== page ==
Dana White said that he felt Griffin had been screwed in a big way when he lost the UFC 123 fight via split decision to Nik Lentz, but one has to wonder if he had won if the decision would have been changed to a no contest like Nick Diaz's win over Takanori Gomi. And, while Tyson is not a star on the level of Diaz, we've seen the firestorm that accompanies positive tests for marijuana with the Gomi fight and, more recently, the UFC 143 bout with Carlos Condit where Diaz tested positive again.
There were already questions surrounding if Griffin would be let go following the loss, given it was his third in a row, but Dana elected to keep him and Tyson dropped to featherweight in his next bout. That move to featherweight is where a conspiracy theorist may look and think that the UFC was more than happy to have a drug test go unspoken with a fighter who was expected to be a game changer once featherweight came to the UFC.
In another strange moment during the research for this story, I contacted Stars MMA while waiting for the disciplinary action file to see if they (and Tyson) had a statement regarding the situation. Griffin's manager returned the call and was very upset on the phone that I would report on the issue. He repeatedly told me that there was no sense reporting on the story and then getting upset that I would bring something that happened multiple fights ago to light. Given that I didn't even know what Griffin had tested positive for at the time I asked how it was not news that someone tested positive for something that was kept from the public and asked if it was PED related, which would make a 10 pound drop in his next fight a much bigger deal. Rather than simply informing me that it was for marijuana he said "good luck with the Freedom of Information Act request, we have no comment beyond that" and ended our conversation.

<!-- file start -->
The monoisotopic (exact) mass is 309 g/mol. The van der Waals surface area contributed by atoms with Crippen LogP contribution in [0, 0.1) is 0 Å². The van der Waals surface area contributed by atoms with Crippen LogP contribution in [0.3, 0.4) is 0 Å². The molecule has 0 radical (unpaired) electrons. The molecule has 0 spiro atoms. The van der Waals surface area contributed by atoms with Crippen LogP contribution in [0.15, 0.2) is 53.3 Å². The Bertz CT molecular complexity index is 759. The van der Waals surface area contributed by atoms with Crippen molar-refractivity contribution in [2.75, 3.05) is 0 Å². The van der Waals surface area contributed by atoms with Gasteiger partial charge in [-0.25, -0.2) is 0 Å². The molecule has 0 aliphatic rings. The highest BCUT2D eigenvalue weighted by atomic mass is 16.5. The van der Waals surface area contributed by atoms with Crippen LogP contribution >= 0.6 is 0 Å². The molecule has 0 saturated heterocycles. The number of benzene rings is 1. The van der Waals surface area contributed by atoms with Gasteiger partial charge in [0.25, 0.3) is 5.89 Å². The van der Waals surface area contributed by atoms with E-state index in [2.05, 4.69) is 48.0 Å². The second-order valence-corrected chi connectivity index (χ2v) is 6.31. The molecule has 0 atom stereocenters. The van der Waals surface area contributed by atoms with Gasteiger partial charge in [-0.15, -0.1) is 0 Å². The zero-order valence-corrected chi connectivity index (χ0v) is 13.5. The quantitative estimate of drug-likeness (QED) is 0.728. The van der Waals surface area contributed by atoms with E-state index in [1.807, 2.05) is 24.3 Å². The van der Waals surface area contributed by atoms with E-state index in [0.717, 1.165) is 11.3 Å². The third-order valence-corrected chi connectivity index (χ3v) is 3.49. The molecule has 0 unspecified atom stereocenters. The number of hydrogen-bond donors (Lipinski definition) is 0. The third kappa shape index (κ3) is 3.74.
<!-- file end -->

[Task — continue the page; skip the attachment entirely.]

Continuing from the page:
It all adds up to such a strange story:
For a promotion which has voluntarily made positive drug tests public knowledge (Chris Leben being caught by UFC testing in England for UFC 89), why is this the second positive test for marijuana (that we know of) to have been kept out of the public eye?
For Michigan, why did they not make this information public? The public pays for the government commission to operate and pays for tickets/pay-per-views for the events, anything the commission does should be made easily accessible for the public.
And for Stars MMA, why would you not take advantage of a chance to get out in front of the story with me and offer comment? Why add another layer of resistance and mystery to a story I made clear was going to come to light?
In the end we're left with a lot of questionable behavior around a simple 100 day license suspension during a time when drug testing is at the forefront of the media with Diaz's marijuana conviction and the continued presence of testosterone replacement therapy in the headlines.
White brags about how heavily regulated the UFC is, but what does that mean when the public isn't always fully aware of what that regulation detects?
As of the time of this writing the UFC has not responded to multiple e-mail and phone requests for comment on the issue.